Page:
There should be a register of landlords. You need a license to drive a taxi, you should have a license to rent out property. Tenants should be able to report poor conditions, neglect of a property, or abusive behaviour, without fear of eviction. A register of landlords would go some way to keeping both parties safe.

I think the owners of a ghosted property should be fined. Not small, slap on the wrist fines, but value of the property fines. Investors then have a choice, sell their ghosted property, or let them at rent-controlled rates. Similarly second homes, or holiday homes, should be either treated as ghosted properties, or taxed out of existence.

Mortgages should be calculated not on earnings, but on a proven ability to pay rent. I would argue paying rent is better indicator of someone’s ability to repay a mortgage than earnings. If lenders require a deposit, they should be offered to individuals by the government, in the same way as student loans are, and similarly administered by HMRC.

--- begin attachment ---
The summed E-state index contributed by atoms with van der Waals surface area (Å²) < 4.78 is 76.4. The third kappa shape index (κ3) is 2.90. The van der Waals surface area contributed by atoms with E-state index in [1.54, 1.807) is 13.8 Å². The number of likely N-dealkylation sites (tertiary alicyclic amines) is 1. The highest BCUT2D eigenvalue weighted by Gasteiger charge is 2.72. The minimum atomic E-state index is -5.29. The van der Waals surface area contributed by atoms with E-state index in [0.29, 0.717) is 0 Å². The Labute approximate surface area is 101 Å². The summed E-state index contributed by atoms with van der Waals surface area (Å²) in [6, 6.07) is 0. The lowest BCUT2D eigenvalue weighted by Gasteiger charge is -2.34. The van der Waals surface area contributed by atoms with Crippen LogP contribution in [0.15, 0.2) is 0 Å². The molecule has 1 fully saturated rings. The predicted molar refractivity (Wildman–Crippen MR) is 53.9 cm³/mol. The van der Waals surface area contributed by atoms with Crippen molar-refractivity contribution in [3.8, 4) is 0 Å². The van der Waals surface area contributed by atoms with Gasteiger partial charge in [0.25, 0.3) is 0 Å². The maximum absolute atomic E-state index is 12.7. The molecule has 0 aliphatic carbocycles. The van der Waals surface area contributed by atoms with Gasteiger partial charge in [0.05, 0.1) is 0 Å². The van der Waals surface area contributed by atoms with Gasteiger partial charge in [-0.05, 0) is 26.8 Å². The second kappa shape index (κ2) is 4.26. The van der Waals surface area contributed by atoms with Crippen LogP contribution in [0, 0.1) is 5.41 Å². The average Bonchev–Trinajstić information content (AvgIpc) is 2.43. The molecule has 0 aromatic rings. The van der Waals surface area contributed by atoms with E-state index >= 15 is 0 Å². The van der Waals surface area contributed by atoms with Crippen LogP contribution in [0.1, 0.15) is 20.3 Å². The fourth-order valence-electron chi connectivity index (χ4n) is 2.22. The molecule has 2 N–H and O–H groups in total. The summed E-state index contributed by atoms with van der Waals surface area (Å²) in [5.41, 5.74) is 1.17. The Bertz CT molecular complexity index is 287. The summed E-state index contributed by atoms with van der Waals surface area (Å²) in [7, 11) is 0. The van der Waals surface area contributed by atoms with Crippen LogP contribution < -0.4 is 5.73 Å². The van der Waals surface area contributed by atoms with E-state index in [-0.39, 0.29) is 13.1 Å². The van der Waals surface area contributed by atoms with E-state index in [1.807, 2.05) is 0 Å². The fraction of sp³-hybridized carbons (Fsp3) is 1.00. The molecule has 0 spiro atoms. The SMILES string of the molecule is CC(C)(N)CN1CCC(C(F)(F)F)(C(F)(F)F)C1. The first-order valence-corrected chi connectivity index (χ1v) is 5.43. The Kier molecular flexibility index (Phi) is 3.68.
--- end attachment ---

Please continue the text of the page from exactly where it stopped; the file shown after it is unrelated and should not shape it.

The problems with the housing market have been created by decades of poor political choices.

For the sake of everyone, we need to do better.

Netflix battles the fetish of theatrical release

I don’t want to debate the possible destruction of the independent film industry in this country. I agree the lack of many things will force creators to follow the money, and head to the States. I agree the destruction of the independent film sector would deprive audiences of original films.

I disagree that Netflix will make it harder for independent producers to make their movies.

Yes Netflix are bypassing the theatrical release of films. For some theatrical release is the last way to define a film as a film. It’s an obsession I think we need to get past. I fear if we’re not careful, we’re in danger of fetishising theatrical release, to the detriment of the bigger picture, telling stories and making movies.

These days the majority of films aren’t actually films, in the traditional sense of the word. Only a handful of titles are actually shot on celluloid, most are shot digitally, and when they do get a theatrical release, they’re delivered to theatres on hard drives and projected digitally. All of the analogue processes that went into the making a film are gone, replaced by their digital equivalent.